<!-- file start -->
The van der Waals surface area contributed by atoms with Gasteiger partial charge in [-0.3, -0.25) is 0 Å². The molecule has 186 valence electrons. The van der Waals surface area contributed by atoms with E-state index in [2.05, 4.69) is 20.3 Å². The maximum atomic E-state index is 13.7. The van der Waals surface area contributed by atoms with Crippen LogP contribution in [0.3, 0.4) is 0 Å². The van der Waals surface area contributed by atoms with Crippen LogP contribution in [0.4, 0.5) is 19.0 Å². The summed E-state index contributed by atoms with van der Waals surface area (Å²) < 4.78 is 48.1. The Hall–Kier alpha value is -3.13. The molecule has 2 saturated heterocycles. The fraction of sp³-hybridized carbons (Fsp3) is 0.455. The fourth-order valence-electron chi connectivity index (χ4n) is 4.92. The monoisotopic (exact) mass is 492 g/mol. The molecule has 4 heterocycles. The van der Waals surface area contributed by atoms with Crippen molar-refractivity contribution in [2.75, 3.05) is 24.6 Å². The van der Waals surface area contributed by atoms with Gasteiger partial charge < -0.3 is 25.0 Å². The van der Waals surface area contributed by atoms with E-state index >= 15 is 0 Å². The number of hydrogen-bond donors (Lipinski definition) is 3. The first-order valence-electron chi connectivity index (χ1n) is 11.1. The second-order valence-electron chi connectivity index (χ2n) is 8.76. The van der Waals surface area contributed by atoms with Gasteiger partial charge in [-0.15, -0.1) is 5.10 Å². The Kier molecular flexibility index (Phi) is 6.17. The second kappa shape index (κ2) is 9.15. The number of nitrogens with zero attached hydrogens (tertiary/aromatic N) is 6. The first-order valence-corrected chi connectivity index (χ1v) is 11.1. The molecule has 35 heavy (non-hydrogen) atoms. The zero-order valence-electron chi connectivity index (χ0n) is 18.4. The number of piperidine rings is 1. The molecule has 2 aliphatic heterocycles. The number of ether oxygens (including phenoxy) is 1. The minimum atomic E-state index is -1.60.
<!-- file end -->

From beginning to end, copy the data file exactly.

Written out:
The van der Waals surface area contributed by atoms with Gasteiger partial charge in [-0.3, -0.25) is 0 Å². The molecule has 186 valence electrons. The van der Waals surface area contributed by atoms with E-state index in [2.05, 4.69) is 20.3 Å². The maximum atomic E-state index is 13.7. The van der Waals surface area contributed by atoms with Crippen LogP contribution in [0.3, 0.4) is 0 Å². The van der Waals surface area contributed by atoms with Crippen LogP contribution in [0.4, 0.5) is 19.0 Å². The summed E-state index contributed by atoms with van der Waals surface area (Å²) < 4.78 is 48.1. The Hall–Kier alpha value is -3.13. The molecule has 2 saturated heterocycles. The fraction of sp³-hybridized carbons (Fsp3) is 0.455. The fourth-order valence-electron chi connectivity index (χ4n) is 4.92. The monoisotopic (exact) mass is 492 g/mol. The molecule has 4 heterocycles. The van der Waals surface area contributed by atoms with Crippen molar-refractivity contribution in [2.75, 3.05) is 24.6 Å². The van der Waals surface area contributed by atoms with Gasteiger partial charge < -0.3 is 25.0 Å². The van der Waals surface area contributed by atoms with E-state index >= 15 is 0 Å². The number of hydrogen-bond donors (Lipinski definition) is 3. The first-order valence-electron chi connectivity index (χ1n) is 11.1. The second-order valence-electron chi connectivity index (χ2n) is 8.76. The van der Waals surface area contributed by atoms with Gasteiger partial charge in [-0.15, -0.1) is 5.10 Å². The Kier molecular flexibility index (Phi) is 6.17. The second kappa shape index (κ2) is 9.15. The number of nitrogens with zero attached hydrogens (tertiary/aromatic N) is 6. The first-order valence-corrected chi connectivity index (χ1v) is 11.1. The molecule has 35 heavy (non-hydrogen) atoms. The zero-order valence-electron chi connectivity index (χ0n) is 18.4. The number of piperidine rings is 1. The molecule has 2 aliphatic heterocycles. The number of ether oxygens (including phenoxy) is 1. The minimum atomic E-state index is -1.60.